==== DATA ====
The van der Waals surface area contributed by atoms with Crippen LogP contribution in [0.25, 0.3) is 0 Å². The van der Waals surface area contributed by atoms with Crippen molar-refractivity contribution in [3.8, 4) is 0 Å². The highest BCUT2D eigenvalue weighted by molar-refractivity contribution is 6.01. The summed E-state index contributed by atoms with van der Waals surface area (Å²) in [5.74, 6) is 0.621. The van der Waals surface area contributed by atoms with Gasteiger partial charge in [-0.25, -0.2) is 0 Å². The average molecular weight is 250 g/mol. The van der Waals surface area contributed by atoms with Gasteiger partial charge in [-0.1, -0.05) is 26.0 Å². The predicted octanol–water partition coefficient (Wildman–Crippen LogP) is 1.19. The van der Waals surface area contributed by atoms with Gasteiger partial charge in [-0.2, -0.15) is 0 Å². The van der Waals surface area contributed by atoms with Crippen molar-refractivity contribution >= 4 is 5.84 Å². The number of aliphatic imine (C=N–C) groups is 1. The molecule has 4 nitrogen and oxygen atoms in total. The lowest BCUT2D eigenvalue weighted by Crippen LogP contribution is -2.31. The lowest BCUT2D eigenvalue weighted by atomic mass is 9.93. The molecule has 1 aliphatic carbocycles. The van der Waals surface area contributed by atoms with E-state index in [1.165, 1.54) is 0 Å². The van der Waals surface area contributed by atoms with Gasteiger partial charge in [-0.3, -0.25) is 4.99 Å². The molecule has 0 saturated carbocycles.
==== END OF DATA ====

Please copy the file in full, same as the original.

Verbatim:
The van der Waals surface area contributed by atoms with Crippen LogP contribution in [0.25, 0.3) is 0 Å². The van der Waals surface area contributed by atoms with Crippen molar-refractivity contribution in [3.8, 4) is 0 Å². The highest BCUT2D eigenvalue weighted by molar-refractivity contribution is 6.01. The summed E-state index contributed by atoms with van der Waals surface area (Å²) in [5.74, 6) is 0.621. The van der Waals surface area contributed by atoms with Gasteiger partial charge in [-0.25, -0.2) is 0 Å². The average molecular weight is 250 g/mol. The van der Waals surface area contributed by atoms with Gasteiger partial charge in [-0.1, -0.05) is 26.0 Å². The predicted octanol–water partition coefficient (Wildman–Crippen LogP) is 1.19. The van der Waals surface area contributed by atoms with Gasteiger partial charge in [-0.2, -0.15) is 0 Å². The van der Waals surface area contributed by atoms with Crippen molar-refractivity contribution >= 4 is 5.84 Å². The number of aliphatic imine (C=N–C) groups is 1. The molecule has 4 nitrogen and oxygen atoms in total. The lowest BCUT2D eigenvalue weighted by Crippen LogP contribution is -2.31. The lowest BCUT2D eigenvalue weighted by atomic mass is 9.93. The molecule has 1 aliphatic carbocycles. The van der Waals surface area contributed by atoms with E-state index in [1.165, 1.54) is 0 Å². The van der Waals surface area contributed by atoms with Gasteiger partial charge in [-0.3, -0.25) is 4.99 Å². The molecule has 0 saturated carbocycles.